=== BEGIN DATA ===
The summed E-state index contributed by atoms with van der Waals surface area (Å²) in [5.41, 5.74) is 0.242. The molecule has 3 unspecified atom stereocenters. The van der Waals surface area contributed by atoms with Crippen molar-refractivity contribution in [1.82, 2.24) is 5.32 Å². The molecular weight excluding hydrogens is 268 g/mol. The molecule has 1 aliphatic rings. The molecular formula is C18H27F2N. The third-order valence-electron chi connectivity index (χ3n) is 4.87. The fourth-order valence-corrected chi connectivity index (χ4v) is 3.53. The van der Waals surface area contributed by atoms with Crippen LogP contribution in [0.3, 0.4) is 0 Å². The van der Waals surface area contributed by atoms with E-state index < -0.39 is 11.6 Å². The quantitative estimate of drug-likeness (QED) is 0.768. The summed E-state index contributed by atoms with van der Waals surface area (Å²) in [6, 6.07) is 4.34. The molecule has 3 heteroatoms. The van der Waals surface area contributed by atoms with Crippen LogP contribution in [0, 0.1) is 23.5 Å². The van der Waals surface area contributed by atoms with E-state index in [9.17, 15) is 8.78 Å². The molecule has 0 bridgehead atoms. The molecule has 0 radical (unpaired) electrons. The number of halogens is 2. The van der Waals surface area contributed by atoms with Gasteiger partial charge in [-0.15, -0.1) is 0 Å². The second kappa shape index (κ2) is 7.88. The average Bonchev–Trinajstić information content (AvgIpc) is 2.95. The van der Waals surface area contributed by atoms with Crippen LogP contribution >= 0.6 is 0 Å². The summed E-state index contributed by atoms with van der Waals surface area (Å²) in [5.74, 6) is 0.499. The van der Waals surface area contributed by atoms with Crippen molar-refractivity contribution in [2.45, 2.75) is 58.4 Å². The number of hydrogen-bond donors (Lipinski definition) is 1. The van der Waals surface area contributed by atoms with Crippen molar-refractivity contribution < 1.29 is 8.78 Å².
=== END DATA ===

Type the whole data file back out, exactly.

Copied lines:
The summed E-state index contributed by atoms with van der Waals surface area (Å²) in [5.41, 5.74) is 0.242. The molecule has 3 unspecified atom stereocenters. The van der Waals surface area contributed by atoms with Crippen molar-refractivity contribution in [1.82, 2.24) is 5.32 Å². The molecular weight excluding hydrogens is 268 g/mol. The molecule has 1 aliphatic rings. The molecular formula is C18H27F2N. The third-order valence-electron chi connectivity index (χ3n) is 4.87. The fourth-order valence-corrected chi connectivity index (χ4v) is 3.53. The van der Waals surface area contributed by atoms with Crippen LogP contribution in [0.3, 0.4) is 0 Å². The van der Waals surface area contributed by atoms with E-state index < -0.39 is 11.6 Å². The quantitative estimate of drug-likeness (QED) is 0.768. The summed E-state index contributed by atoms with van der Waals surface area (Å²) in [6, 6.07) is 4.34. The molecule has 3 heteroatoms. The van der Waals surface area contributed by atoms with Crippen LogP contribution in [0, 0.1) is 23.5 Å². The van der Waals surface area contributed by atoms with E-state index in [9.17, 15) is 8.78 Å². The molecule has 0 bridgehead atoms. The molecule has 0 radical (unpaired) electrons. The number of halogens is 2. The van der Waals surface area contributed by atoms with Gasteiger partial charge in [-0.15, -0.1) is 0 Å². The second kappa shape index (κ2) is 7.88. The average Bonchev–Trinajstić information content (AvgIpc) is 2.95. The van der Waals surface area contributed by atoms with Crippen LogP contribution >= 0.6 is 0 Å². The summed E-state index contributed by atoms with van der Waals surface area (Å²) in [5.74, 6) is 0.499. The van der Waals surface area contributed by atoms with Crippen molar-refractivity contribution in [2.45, 2.75) is 58.4 Å². The number of hydrogen-bond donors (Lipinski definition) is 1. The van der Waals surface area contributed by atoms with Crippen molar-refractivity contribution < 1.29 is 8.78 Å².